Tip #720: Thoughts about IP restrictions for your CRM Online logins

This image is not available in your countryThere are almost daily improvements to CRM Online management facilities. Just as we managed to catch our breath after on-demand backup and restore were made available for CRM Online, we now have an ability to put trusted IP rules in place.

Even though there were numerous tweets and pingbacks about the article I thought I’d take couple minutes to clear up some misconceptions.

This is not CRM Online specific feature, this is Azure Active Directory feature. You can protect your SharePoint, Yammer, custom web apps, etc. Just follow the instructions of the original article.

In the rush to bring the news, parts of the were copied verbatim. It caused some confusion and additional questions. For example, article mentions the requirements:

  • A subscription to Azure Active Directory Premium.
  • A federated or managed Azure Active Directory tenant.
  • Federated tenants require that multi-factor authentication (MFA) be enabled.

Well, you cannot have CRM Online without a tenant so second requirement is not really a requirement. As far as the third one is concerned, I’d be very interested to hear from anyone who managed to get federated tenants with MFA working with CRM Online including all moving parts like web, API, Outlook, and mobile access.

We’ve already written about using Application Request Routing and Web Application Proxy to protect your CRM On-premises. The approaches are different though. CRM Online uses conditional access in Azure AD which enforces restrictions only during the authentication, while ARR and WAP will ensure continuous protection.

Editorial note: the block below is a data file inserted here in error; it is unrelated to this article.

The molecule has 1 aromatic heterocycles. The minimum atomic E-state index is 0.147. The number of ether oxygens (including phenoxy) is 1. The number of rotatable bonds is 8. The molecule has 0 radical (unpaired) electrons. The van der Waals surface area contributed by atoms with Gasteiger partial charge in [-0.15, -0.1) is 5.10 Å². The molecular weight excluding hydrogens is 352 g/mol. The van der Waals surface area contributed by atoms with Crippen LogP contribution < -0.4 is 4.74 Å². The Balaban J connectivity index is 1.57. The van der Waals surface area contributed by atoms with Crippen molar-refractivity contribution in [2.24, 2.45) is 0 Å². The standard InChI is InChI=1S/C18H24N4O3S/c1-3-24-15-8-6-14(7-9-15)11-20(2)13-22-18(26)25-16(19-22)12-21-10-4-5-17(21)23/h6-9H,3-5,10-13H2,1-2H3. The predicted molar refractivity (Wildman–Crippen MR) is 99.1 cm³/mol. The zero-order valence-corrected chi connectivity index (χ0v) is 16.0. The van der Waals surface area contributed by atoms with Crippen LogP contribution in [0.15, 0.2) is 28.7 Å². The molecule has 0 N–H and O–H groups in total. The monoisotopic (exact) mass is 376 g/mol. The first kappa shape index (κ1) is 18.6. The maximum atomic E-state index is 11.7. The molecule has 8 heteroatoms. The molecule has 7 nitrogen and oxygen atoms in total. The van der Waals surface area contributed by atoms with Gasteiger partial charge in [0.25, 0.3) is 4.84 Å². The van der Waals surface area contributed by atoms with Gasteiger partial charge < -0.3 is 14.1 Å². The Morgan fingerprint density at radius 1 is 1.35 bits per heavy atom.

Quite frequently you will hear people referring to the feature as “geofencing” (and yours truly is not an exception). It’s a handy moniker but be aware that geofencing usually refers to location-based services and using IP addresses to perform geofencing on a wider scale (beyond known IP addresses of your offices, for example) comes with few caveats.

  • It’s unreliable at best – you are placing your trust in the information coming from elsewhere.
  • It’s dynamic in nature, and costly and difficult to maintain, especially as cloud-service providers hunt and acquire additional blocks of IP addresses all the time. Unless you’re the size of Netflix, of course.
  • As Australian census clusterfk demonstrated, while adding some additional hurdles, geofencing/geoblocking is not in itself a reliable security mechanism. (Brief, somewhat technical but accurate and trustworthy summary).

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